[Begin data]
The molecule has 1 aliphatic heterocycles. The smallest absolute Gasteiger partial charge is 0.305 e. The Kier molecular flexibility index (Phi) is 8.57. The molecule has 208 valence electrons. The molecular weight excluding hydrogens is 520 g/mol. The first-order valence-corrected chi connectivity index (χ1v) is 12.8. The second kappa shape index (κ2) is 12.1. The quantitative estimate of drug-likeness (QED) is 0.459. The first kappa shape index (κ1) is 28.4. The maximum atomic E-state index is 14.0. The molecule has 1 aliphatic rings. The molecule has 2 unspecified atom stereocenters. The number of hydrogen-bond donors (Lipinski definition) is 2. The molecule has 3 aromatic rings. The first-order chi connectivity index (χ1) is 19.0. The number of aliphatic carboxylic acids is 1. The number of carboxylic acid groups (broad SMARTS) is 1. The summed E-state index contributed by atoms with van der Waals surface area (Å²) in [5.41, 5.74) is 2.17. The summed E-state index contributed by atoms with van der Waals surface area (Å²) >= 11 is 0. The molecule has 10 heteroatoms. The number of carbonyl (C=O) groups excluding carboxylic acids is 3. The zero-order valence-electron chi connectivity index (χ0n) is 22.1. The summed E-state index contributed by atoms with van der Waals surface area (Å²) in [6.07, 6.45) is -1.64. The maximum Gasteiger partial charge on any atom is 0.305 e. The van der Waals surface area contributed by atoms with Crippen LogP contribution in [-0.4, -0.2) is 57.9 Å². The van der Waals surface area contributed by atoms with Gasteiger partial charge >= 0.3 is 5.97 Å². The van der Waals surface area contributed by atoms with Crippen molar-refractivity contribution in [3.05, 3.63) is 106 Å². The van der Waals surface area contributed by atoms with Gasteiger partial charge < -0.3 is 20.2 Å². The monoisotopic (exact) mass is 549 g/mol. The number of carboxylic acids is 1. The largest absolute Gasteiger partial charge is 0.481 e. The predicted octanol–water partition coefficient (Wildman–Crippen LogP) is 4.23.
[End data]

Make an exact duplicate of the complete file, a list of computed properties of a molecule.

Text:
The molecule has 1 aliphatic heterocycles. The smallest absolute Gasteiger partial charge is 0.305 e. The Kier molecular flexibility index (Phi) is 8.57. The molecule has 208 valence electrons. The molecular weight excluding hydrogens is 520 g/mol. The first-order valence-corrected chi connectivity index (χ1v) is 12.8. The second kappa shape index (κ2) is 12.1. The quantitative estimate of drug-likeness (QED) is 0.459. The first kappa shape index (κ1) is 28.4. The maximum atomic E-state index is 14.0. The molecule has 1 aliphatic rings. The molecule has 2 unspecified atom stereocenters. The number of hydrogen-bond donors (Lipinski definition) is 2. The molecule has 3 aromatic rings. The first-order chi connectivity index (χ1) is 19.0. The number of aliphatic carboxylic acids is 1. The number of carboxylic acid groups (broad SMARTS) is 1. The summed E-state index contributed by atoms with van der Waals surface area (Å²) in [5.41, 5.74) is 2.17. The summed E-state index contributed by atoms with van der Waals surface area (Å²) >= 11 is 0. The molecule has 10 heteroatoms. The number of carbonyl (C=O) groups excluding carboxylic acids is 3. The zero-order valence-electron chi connectivity index (χ0n) is 22.1. The summed E-state index contributed by atoms with van der Waals surface area (Å²) in [6.07, 6.45) is -1.64. The maximum Gasteiger partial charge on any atom is 0.305 e. The van der Waals surface area contributed by atoms with Crippen LogP contribution in [-0.4, -0.2) is 57.9 Å². The van der Waals surface area contributed by atoms with Gasteiger partial charge >= 0.3 is 5.97 Å². The van der Waals surface area contributed by atoms with Crippen molar-refractivity contribution in [3.05, 3.63) is 106 Å². The van der Waals surface area contributed by atoms with Gasteiger partial charge < -0.3 is 20.2 Å². The monoisotopic (exact) mass is 549 g/mol. The number of carboxylic acids is 1. The largest absolute Gasteiger partial charge is 0.481 e. The predicted octanol–water partition coefficient (Wildman–Crippen LogP) is 4.23.